Firm Chosen to Update Village Zoning Code

Trustee Hawkins balks at vote

By Michael Turton

By a 4­–1 vote, the Cold Spring Village Board awarded the contract for updating the Village Zoning Code to the planning firm of Barton & Loguidice. The vote took place at the Tuesday (Oct. 4) meeting, with Stephanie Hawkins casting the lone “nay” vote.

Work will be undertaken through a $75,000 grant from the New York State Research and Energy Development Authority (NYSERDA) and will bring the badly outdated zoning code into compliance with the 2012 Comprehensive Plan. Greenplan, the firm that helped draft Cold Spring’s Comprehensive Plan and also wrote the successful NYSERDA grant application, had also bid on the contract along with RKF, the consulting firm that helped draft new zoning adopted by the Town of Philipstown in 2011. Trustees interviewed representatives from each of the three firms in a closed session prior to the public meeting.

“It was hard,” Mayor Ralph Falloon said of the vote, describing all three firms as well qualified to do the work. “Not one of them had a bad interview,” he said. But in the end, Falloon said Barton and Loguidice’s size as a company, especially “the number of consultants they have on staff” was “a big deal” in his mind. He was also impressed with the number of LEED-qualified (Leadership in Energy and Environmental Design) staff at the firm. The mayor added that any concerns over estimated legal costs submitted as part of the firm’s proposal can be addressed by shifting funds as needed within the project budget.

Falloon said that Barton & Loguidice, which is also consultant to the Cold Spring Planning Board, can begin work as soon as the final contract is received from NYSERDA. On the other hand he said, the all-volunteer Zoning Update Committee can begin its work on the project right away.

“(We) should have waited to vote on hiring a planner until such an action was on the agenda,” Hawkins told The Paper in explaining her negative vote. She said that the public had been given no indication that a vote would be held as part of Tuesday’s meeting and described the action as “very opaque and not in service to open government.”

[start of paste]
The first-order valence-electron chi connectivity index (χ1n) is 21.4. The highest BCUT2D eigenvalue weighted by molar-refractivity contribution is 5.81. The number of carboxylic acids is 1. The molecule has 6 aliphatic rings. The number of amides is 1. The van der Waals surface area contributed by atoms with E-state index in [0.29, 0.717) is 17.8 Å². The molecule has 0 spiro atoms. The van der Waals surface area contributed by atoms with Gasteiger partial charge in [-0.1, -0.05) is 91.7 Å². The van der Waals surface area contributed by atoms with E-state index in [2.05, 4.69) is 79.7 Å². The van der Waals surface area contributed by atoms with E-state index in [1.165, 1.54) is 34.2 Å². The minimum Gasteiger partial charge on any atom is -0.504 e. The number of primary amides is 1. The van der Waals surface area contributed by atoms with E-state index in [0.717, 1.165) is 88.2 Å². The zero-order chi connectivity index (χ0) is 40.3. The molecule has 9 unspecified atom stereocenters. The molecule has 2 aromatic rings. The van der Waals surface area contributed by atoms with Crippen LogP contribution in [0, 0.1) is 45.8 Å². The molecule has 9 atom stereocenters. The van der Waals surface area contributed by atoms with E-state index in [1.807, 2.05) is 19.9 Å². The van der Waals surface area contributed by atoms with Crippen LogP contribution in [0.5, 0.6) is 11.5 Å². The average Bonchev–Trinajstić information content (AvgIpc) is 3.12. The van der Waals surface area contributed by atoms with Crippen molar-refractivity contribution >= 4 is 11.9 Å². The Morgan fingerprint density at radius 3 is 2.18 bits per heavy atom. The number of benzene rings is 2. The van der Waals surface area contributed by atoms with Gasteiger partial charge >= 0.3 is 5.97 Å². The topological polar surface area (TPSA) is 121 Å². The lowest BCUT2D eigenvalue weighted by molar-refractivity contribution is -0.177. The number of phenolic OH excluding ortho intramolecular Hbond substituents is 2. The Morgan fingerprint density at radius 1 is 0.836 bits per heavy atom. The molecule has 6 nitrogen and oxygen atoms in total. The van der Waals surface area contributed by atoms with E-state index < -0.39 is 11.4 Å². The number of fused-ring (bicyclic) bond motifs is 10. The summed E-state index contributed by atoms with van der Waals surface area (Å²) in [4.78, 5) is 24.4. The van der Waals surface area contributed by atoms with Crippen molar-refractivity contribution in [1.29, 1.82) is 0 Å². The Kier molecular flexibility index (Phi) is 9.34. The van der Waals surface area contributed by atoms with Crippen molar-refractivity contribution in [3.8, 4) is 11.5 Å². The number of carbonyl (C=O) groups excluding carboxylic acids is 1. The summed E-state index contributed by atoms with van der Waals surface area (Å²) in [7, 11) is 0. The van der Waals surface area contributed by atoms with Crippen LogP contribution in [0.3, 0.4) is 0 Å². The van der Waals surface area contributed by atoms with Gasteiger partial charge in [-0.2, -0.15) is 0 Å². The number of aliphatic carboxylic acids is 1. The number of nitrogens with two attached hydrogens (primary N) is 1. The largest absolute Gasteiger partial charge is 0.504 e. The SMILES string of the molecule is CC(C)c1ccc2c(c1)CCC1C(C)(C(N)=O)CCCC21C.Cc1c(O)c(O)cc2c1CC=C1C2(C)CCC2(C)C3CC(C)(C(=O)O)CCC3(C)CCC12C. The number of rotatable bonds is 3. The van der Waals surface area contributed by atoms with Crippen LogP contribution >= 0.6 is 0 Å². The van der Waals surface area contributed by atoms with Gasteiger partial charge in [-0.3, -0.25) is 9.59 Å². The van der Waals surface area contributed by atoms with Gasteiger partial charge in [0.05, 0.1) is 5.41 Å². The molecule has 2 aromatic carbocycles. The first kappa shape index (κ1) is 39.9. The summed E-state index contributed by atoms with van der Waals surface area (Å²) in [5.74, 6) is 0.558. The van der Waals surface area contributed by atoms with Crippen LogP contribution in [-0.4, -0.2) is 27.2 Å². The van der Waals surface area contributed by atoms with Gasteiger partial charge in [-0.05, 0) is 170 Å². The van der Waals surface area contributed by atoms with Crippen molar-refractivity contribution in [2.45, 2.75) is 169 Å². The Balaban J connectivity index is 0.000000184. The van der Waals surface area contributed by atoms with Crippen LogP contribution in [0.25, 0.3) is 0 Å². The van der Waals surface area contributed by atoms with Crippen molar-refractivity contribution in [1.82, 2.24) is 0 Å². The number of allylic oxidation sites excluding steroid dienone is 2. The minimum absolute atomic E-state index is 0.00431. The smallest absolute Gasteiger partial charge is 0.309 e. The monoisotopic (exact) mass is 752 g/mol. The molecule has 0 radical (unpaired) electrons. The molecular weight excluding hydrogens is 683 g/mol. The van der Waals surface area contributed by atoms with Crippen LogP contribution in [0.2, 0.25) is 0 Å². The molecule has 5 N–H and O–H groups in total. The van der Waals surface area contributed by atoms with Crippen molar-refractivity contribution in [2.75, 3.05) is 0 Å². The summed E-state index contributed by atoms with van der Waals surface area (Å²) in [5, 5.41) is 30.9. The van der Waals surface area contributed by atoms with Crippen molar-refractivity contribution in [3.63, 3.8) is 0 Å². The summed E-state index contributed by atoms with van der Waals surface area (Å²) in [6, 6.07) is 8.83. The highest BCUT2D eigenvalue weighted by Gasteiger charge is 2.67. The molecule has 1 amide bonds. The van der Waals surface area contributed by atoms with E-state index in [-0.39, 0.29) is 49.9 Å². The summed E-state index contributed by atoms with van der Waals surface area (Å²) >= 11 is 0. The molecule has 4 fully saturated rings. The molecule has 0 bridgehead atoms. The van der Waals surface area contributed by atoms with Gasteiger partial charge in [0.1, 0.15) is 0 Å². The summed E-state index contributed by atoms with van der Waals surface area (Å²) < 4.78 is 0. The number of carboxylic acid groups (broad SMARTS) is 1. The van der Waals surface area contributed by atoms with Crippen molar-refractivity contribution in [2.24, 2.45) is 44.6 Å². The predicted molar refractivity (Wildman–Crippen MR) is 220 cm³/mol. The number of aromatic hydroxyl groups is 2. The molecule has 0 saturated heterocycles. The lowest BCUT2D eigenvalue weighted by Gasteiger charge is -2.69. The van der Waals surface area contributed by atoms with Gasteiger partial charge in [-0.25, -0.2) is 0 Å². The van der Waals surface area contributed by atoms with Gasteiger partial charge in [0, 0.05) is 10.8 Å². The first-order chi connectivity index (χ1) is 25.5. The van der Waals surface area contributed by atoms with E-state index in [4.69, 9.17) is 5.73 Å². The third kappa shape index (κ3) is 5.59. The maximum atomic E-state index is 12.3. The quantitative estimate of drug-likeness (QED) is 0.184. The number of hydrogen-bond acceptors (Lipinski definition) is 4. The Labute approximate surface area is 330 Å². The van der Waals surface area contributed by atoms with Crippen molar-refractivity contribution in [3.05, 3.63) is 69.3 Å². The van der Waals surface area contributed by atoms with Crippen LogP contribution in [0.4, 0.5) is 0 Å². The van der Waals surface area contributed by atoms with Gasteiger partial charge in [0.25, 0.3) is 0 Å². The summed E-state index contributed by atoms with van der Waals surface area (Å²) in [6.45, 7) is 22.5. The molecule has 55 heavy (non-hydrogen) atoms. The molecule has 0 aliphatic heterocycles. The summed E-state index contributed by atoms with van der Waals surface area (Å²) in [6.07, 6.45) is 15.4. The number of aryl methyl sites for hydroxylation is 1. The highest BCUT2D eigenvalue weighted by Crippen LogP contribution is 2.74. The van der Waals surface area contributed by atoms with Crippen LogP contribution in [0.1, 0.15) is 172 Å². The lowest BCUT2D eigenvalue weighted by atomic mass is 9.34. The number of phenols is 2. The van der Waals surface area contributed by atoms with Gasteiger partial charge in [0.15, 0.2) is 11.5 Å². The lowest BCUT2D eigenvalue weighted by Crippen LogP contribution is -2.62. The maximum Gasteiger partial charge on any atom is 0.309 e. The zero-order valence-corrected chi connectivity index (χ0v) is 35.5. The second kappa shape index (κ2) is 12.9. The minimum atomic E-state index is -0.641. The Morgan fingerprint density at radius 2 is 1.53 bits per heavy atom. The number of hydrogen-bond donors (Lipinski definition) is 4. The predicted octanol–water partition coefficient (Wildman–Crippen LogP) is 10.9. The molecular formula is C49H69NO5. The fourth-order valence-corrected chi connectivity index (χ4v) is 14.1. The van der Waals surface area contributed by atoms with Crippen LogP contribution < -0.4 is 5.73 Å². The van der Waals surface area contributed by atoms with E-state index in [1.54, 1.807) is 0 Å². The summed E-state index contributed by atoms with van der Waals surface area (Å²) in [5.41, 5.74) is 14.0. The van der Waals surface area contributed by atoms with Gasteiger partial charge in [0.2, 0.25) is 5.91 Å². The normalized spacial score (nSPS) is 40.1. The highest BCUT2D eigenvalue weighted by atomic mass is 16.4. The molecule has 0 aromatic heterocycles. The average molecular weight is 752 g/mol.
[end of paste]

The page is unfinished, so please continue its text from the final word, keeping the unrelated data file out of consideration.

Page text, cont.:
She commented further that “my colleagues appear to rush without regard for open and transparent deliberation.” Hawkins also said she feels that Barton & Loguidice is overpriced at $275 per hour and that its use of the firm of Wormser, Kiely as legal counsel is duplicative since the village already has the law firm of Hogan & Rossi on retainer.

Hawkins said she is still “unsettled” over advice given Cold Spring’s Planning Board by Barton & Loguidice last winter regarding the B4A Zoning Amendment for the Butterfield redevelopment project. Related to that, Falloon has scheduled a joint meeting of the Planning Board and Village Board for Oct. 21, to discuss concerns expressed by some Planning Board members regarding their ability to comment on the mass and scale of the Butterfield project.

Disputes ‘foolhardy’ depiction

On Wednesday, Falloon spoke to The Paper regarding a recent article in the PCNR which was highly critical of the moving of large rocks along the edge of the cemetery on Cedar Street. The article’s headline portrayed the action as “foolhardy” and having resulted in “desecration,” terms that Falloon said he disputes. The mayor explained that parking at Haldane close to the cemetery is very limited, something he witnesses a number of times each week when picking up his children. He said that he “saw an opportunity to increase parking by moving [three] rocks” and directed the Village Highway Department to do so.

Falloon said that when the work was undertaken a foot-stone in the cemetery was uncovered and pushed — but not damaged. The boulders have since been realigned. “I accept my mistakes,” Falloon said. “The rocks are in their proper place now. If anyone can prove me wrong, I’ll fix it.”

Child ID program planned

Cold Spring will host a Child ID Program on Nov. 8, sponsored by New York Life. Participating children will each receive an identification card that includes vital personal information. In its materials describing the program, New York Life points out that due to parental concerns over collecting and storing of personal data, information is only recorded on the card itself and not kept as part of a larger data bank.

The ID card information includes the child’s photo, fingerprints, contact information and other data that may be needed by police in an emergency situation. The program is free of charge and is held in conjunction with Fire Safety / Fire Prevention Week.

‘The shed’ continues

Trustees approved expenditure of funds to defend the Village of Cold Spring in a legal action brought by residents Sue Peehl and Andrew Hall over the construction of the controversial Stone Street shed and the variance that was subsequently approved by the village.


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